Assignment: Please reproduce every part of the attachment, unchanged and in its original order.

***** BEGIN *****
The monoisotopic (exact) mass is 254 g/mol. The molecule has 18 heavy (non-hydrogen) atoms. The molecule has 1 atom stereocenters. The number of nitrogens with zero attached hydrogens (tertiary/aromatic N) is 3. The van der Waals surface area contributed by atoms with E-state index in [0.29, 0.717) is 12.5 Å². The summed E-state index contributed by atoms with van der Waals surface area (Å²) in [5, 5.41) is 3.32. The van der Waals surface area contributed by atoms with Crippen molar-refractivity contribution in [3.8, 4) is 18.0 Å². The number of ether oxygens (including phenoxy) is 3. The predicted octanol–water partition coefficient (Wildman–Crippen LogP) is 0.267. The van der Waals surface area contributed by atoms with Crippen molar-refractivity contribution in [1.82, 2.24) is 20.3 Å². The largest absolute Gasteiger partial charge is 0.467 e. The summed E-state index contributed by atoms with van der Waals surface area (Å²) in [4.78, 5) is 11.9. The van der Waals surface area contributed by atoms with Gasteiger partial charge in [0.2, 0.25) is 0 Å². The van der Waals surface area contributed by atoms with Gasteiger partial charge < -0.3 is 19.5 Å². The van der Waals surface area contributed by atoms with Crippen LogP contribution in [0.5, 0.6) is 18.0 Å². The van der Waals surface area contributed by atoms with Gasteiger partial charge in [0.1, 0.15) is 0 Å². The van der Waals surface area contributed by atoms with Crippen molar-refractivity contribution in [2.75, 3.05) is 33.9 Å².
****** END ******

The monoisotopic (exact) mass is 254 g/mol. The molecule has 18 heavy (non-hydrogen) atoms. The molecule has 1 atom stereocenters. The number of nitrogens with zero attached hydrogens (tertiary/aromatic N) is 3. The van der Waals surface area contributed by atoms with E-state index in [0.29, 0.717) is 12.5 Å². The summed E-state index contributed by atoms with van der Waals surface area (Å²) in [5, 5.41) is 3.32. The van der Waals surface area contributed by atoms with Crippen molar-refractivity contribution in [3.8, 4) is 18.0 Å². The number of ether oxygens (including phenoxy) is 3. The predicted octanol–water partition coefficient (Wildman–Crippen LogP) is 0.267. The van der Waals surface area contributed by atoms with Crippen molar-refractivity contribution in [1.82, 2.24) is 20.3 Å². The largest absolute Gasteiger partial charge is 0.467 e. The summed E-state index contributed by atoms with van der Waals surface area (Å²) in [4.78, 5) is 11.9. The van der Waals surface area contributed by atoms with Gasteiger partial charge in [0.2, 0.25) is 0 Å². The van der Waals surface area contributed by atoms with Gasteiger partial charge < -0.3 is 19.5 Å². The van der Waals surface area contributed by atoms with Crippen LogP contribution in [0.5, 0.6) is 18.0 Å². The van der Waals surface area contributed by atoms with Gasteiger partial charge in [0.1, 0.15) is 0 Å². The van der Waals surface area contributed by atoms with Crippen molar-refractivity contribution in [2.75, 3.05) is 33.9 Å².